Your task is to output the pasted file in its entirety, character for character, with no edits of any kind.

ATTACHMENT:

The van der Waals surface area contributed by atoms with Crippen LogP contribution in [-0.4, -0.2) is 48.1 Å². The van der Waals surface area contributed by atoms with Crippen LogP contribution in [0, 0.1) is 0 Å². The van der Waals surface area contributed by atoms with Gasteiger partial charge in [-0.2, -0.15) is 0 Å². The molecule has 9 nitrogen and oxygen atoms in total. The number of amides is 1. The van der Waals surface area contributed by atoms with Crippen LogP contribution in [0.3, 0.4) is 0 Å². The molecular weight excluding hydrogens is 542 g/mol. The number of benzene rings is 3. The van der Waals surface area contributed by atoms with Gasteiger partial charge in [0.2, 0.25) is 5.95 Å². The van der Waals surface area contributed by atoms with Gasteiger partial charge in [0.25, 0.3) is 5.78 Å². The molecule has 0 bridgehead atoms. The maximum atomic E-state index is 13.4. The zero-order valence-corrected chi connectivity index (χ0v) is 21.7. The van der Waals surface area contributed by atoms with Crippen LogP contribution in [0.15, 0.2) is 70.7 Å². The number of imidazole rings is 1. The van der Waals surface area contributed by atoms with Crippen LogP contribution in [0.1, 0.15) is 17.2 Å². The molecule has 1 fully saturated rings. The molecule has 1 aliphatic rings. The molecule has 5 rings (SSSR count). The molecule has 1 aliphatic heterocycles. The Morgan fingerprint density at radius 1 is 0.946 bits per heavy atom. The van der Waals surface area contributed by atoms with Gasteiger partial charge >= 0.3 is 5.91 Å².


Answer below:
The van der Waals surface area contributed by atoms with Crippen LogP contribution in [-0.4, -0.2) is 48.1 Å². The van der Waals surface area contributed by atoms with Crippen LogP contribution in [0, 0.1) is 0 Å². The van der Waals surface area contributed by atoms with Gasteiger partial charge in [-0.2, -0.15) is 0 Å². The molecule has 9 nitrogen and oxygen atoms in total. The number of amides is 1. The van der Waals surface area contributed by atoms with Crippen LogP contribution in [0.3, 0.4) is 0 Å². The molecular weight excluding hydrogens is 542 g/mol. The number of benzene rings is 3. The van der Waals surface area contributed by atoms with Gasteiger partial charge in [0.2, 0.25) is 5.95 Å². The van der Waals surface area contributed by atoms with Gasteiger partial charge in [0.25, 0.3) is 5.78 Å². The molecule has 0 bridgehead atoms. The maximum atomic E-state index is 13.4. The zero-order valence-corrected chi connectivity index (χ0v) is 21.7. The van der Waals surface area contributed by atoms with Crippen LogP contribution in [0.15, 0.2) is 70.7 Å². The number of imidazole rings is 1. The van der Waals surface area contributed by atoms with Crippen LogP contribution in [0.1, 0.15) is 17.2 Å². The molecule has 1 fully saturated rings. The molecule has 1 aliphatic rings. The molecule has 5 rings (SSSR count). The molecule has 1 aliphatic heterocycles. The Morgan fingerprint density at radius 1 is 0.946 bits per heavy atom. The van der Waals surface area contributed by atoms with Gasteiger partial charge >= 0.3 is 5.91 Å².